If you have never heard about unschooling, you might be shocked at the term. The first time I heard of unschooling, my eldest was a baby and I was at an event and met another mother who said she’s an unschooler. I remember telling my husband incredulously, “Can you BELIEVE that?!” I asked. “That’s crazy”, he replied.
It was much like the first time I saw a mother breastfeeding a toddler and said, “If they’re old enough to ask for it…” and then proceeded to breastfeed for 8 consecutive years (ha!). You don’t know what you don’t know, and the universe has a funny way of making you eat your words.
I love the principles and concepts of unschooling. I think it is most definitely a valid, beneficial option for some families, and it is what we have done up until last year, when we begun gradually weaning into some structured learning.
I am beyond grateful to those who donated their own time to advise and mentor me as I navigated unschooling. Those who authored incredible books, which aligned with attachment parenting and put the focus on honouring the unique humans we are raising and choosing love and connection above all else.
There is so much good that unschooling has brought to my little family, that I honestly have worried about sharing the newer structure we have implemented. While I could go on and on about free range, child-led learning, the point of this blog post is to share why and how we ended up here:
1) Unschooling was natural, instinctual and necessary for a long time for us.
My first highly sensitive soul was very averse to imposed lessons and balked at any book work. He was quite precocious, quite active and would only sit still if in front of a screen. My younger child is the complete opposite and yearned for school-y activities at a very young age. I thought about enrolling my younger son in school, but the thought of separating the siblings was gut-wrenching. I struggled to meet both their needs, and came to realize compromise was needed by all of us to find a learning lifestyle that fulfilled us all.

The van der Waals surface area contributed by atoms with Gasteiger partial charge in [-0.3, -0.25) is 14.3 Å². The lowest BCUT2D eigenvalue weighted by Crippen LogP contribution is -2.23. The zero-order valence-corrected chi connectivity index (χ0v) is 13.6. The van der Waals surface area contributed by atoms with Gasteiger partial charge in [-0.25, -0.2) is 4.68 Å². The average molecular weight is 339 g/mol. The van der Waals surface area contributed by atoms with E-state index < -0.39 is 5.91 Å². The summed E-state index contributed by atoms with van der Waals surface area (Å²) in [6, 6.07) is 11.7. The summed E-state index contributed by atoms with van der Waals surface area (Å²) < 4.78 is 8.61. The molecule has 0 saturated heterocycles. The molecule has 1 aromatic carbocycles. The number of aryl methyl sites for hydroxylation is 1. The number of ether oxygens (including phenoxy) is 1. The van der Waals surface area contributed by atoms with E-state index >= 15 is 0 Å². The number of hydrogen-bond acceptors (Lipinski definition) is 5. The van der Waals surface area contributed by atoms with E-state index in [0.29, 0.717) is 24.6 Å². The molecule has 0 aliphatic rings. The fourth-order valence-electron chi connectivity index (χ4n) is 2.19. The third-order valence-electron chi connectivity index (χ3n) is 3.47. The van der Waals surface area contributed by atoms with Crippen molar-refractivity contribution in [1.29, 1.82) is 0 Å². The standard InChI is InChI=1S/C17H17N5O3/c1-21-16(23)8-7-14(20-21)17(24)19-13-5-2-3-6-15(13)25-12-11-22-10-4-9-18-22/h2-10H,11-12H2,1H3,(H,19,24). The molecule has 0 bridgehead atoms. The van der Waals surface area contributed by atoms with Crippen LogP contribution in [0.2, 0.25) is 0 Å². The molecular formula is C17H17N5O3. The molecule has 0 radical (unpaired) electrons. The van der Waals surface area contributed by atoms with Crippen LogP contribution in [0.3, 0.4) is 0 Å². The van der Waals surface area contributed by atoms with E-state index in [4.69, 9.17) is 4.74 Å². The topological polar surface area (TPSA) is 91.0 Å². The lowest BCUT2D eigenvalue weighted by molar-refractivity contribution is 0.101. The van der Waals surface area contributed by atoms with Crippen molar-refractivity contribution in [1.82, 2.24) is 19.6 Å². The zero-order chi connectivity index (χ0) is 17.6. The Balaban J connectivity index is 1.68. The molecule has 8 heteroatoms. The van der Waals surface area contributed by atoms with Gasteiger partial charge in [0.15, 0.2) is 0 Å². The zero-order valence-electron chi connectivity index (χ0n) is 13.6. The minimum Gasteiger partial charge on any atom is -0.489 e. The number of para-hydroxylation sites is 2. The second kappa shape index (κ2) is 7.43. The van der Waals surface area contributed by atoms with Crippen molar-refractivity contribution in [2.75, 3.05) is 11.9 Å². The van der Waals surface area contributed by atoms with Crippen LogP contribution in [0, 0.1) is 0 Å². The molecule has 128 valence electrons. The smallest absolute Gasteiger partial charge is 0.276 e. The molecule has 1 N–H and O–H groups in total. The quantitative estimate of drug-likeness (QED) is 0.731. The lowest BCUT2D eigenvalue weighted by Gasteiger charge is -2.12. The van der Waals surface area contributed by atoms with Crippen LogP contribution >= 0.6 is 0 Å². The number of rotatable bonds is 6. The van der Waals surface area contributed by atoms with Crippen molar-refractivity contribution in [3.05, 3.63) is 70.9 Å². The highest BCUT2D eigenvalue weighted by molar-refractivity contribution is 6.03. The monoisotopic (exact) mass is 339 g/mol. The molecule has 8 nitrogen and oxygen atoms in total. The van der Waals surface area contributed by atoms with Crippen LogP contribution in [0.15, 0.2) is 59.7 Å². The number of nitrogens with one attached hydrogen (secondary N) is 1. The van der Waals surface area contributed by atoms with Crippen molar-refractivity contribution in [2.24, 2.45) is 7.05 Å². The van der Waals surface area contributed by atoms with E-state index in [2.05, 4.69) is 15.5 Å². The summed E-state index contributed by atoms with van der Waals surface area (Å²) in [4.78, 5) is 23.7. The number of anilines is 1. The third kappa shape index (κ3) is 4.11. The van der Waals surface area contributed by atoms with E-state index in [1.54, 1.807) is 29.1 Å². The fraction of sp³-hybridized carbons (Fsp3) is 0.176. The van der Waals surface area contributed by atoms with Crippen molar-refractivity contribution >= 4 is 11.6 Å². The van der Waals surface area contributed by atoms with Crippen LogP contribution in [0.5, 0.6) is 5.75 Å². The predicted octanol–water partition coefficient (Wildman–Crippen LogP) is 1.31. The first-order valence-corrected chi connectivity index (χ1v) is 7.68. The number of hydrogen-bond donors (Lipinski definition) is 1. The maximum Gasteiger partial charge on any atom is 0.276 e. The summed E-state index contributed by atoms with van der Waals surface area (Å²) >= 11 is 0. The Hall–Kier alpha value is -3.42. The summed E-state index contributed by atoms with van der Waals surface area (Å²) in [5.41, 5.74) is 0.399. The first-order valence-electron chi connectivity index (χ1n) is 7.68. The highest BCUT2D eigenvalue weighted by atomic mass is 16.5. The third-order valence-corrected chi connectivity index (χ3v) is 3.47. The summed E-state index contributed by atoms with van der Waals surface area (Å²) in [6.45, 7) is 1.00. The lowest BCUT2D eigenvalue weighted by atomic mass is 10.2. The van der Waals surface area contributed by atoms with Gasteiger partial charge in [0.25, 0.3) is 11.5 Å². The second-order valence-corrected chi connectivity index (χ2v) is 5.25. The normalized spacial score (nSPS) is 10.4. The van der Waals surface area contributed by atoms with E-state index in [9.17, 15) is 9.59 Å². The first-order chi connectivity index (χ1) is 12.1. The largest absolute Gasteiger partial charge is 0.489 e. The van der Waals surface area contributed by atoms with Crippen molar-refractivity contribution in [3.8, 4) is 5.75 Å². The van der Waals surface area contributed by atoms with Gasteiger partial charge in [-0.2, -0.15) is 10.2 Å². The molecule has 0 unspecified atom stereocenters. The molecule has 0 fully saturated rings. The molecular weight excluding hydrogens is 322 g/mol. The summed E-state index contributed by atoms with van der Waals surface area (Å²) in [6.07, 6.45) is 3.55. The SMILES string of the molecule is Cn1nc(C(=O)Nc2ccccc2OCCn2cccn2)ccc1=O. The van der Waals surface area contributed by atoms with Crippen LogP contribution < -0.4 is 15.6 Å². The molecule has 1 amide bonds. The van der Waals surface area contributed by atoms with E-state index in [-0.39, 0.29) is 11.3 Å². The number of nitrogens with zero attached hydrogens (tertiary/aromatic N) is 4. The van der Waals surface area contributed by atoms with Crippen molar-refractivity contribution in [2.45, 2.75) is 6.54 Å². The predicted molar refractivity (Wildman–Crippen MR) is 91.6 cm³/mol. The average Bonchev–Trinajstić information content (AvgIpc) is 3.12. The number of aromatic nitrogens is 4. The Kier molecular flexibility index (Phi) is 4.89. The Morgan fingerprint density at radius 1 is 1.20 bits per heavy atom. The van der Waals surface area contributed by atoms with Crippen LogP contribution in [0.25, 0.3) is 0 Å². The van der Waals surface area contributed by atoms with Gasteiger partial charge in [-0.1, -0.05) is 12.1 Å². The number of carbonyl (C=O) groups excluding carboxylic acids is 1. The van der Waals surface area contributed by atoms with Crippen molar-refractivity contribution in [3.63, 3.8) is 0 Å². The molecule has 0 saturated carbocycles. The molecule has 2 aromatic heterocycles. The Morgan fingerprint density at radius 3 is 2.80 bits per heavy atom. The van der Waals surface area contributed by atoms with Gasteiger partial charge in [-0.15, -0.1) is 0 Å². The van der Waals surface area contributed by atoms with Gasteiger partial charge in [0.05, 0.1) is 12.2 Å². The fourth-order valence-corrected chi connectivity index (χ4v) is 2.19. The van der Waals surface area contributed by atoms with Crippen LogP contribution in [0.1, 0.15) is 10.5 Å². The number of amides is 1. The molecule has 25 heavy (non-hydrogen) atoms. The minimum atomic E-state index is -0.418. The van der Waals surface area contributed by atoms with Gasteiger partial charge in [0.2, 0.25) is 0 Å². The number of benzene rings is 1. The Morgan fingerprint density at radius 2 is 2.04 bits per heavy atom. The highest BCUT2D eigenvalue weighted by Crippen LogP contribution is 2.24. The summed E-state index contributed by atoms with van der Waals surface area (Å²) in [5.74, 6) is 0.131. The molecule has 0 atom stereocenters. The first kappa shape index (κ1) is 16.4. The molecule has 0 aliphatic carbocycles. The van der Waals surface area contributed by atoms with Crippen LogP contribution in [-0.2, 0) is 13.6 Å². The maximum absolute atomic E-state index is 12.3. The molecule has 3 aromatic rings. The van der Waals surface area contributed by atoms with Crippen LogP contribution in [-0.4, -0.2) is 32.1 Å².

Last year I was starting to see signs of readiness from both my boys to move into intentionally developing certain skills. So I rode the wave instinctually, the same way I did with any milestone in our lives.
2) I am Type A personality.
A disorganized Type A who needs structure to help me. Which is not to say that I can’t unschool, but it has been very hard. And not that we shouldn’t do hard things (trust me, I know that). But I endeavour to live a joyful life, and I know that I function best with a schedule. The schedule I’ve found respects my boys needs for rest, exercise, exploration and conscious development of skills.
Without a schedule/flow for the day, I would see their unmet need when it would be too late. Starting the day with cartoons and video games meant that by 10:00 they’d be agitated and arguing yet have inertia (making it an uphill battle to get their needs met and restore the peace).
3) My mind goes blank and I feel totally scattered unless I have a well-built, aesthetically pleasing curriculum to follow.
I need science experiments doled out to me in an organized fashion or else I’m floundering and we’re just making the same slime recipes again and again. Today we made homemade catapults and it was something I never would have come up with, and the best part of my kids day.